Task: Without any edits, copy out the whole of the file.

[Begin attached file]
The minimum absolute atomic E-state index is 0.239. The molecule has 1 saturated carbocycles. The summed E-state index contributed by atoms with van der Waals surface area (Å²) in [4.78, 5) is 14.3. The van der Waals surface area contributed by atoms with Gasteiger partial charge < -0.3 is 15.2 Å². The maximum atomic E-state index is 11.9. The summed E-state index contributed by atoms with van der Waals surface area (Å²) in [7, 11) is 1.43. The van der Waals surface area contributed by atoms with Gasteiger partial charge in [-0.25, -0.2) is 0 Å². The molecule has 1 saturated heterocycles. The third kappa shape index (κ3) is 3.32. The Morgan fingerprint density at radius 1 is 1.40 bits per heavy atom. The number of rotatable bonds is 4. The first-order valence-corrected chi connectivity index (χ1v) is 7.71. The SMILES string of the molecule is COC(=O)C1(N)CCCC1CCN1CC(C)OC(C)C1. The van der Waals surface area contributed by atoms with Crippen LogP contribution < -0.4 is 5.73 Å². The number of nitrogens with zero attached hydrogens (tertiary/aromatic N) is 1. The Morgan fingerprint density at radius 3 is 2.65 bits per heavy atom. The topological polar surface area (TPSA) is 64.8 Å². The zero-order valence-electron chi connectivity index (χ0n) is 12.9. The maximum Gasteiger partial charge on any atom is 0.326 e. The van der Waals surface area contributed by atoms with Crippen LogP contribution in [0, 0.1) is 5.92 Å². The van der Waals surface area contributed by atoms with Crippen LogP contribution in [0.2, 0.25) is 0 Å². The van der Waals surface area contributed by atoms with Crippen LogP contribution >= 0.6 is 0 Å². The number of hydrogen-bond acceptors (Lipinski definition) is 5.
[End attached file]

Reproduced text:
The minimum absolute atomic E-state index is 0.239. The molecule has 1 saturated carbocycles. The summed E-state index contributed by atoms with van der Waals surface area (Å²) in [4.78, 5) is 14.3. The van der Waals surface area contributed by atoms with Gasteiger partial charge < -0.3 is 15.2 Å². The maximum atomic E-state index is 11.9. The summed E-state index contributed by atoms with van der Waals surface area (Å²) in [7, 11) is 1.43. The van der Waals surface area contributed by atoms with Gasteiger partial charge in [-0.25, -0.2) is 0 Å². The molecule has 1 saturated heterocycles. The third kappa shape index (κ3) is 3.32. The Morgan fingerprint density at radius 1 is 1.40 bits per heavy atom. The number of rotatable bonds is 4. The first-order valence-corrected chi connectivity index (χ1v) is 7.71. The SMILES string of the molecule is COC(=O)C1(N)CCCC1CCN1CC(C)OC(C)C1. The van der Waals surface area contributed by atoms with Crippen LogP contribution < -0.4 is 5.73 Å². The number of nitrogens with zero attached hydrogens (tertiary/aromatic N) is 1. The Morgan fingerprint density at radius 3 is 2.65 bits per heavy atom. The topological polar surface area (TPSA) is 64.8 Å². The zero-order valence-electron chi connectivity index (χ0n) is 12.9. The maximum Gasteiger partial charge on any atom is 0.326 e. The van der Waals surface area contributed by atoms with Crippen LogP contribution in [0, 0.1) is 5.92 Å². The van der Waals surface area contributed by atoms with Crippen LogP contribution in [0.2, 0.25) is 0 Å². The van der Waals surface area contributed by atoms with Crippen LogP contribution >= 0.6 is 0 Å². The number of hydrogen-bond acceptors (Lipinski definition) is 5.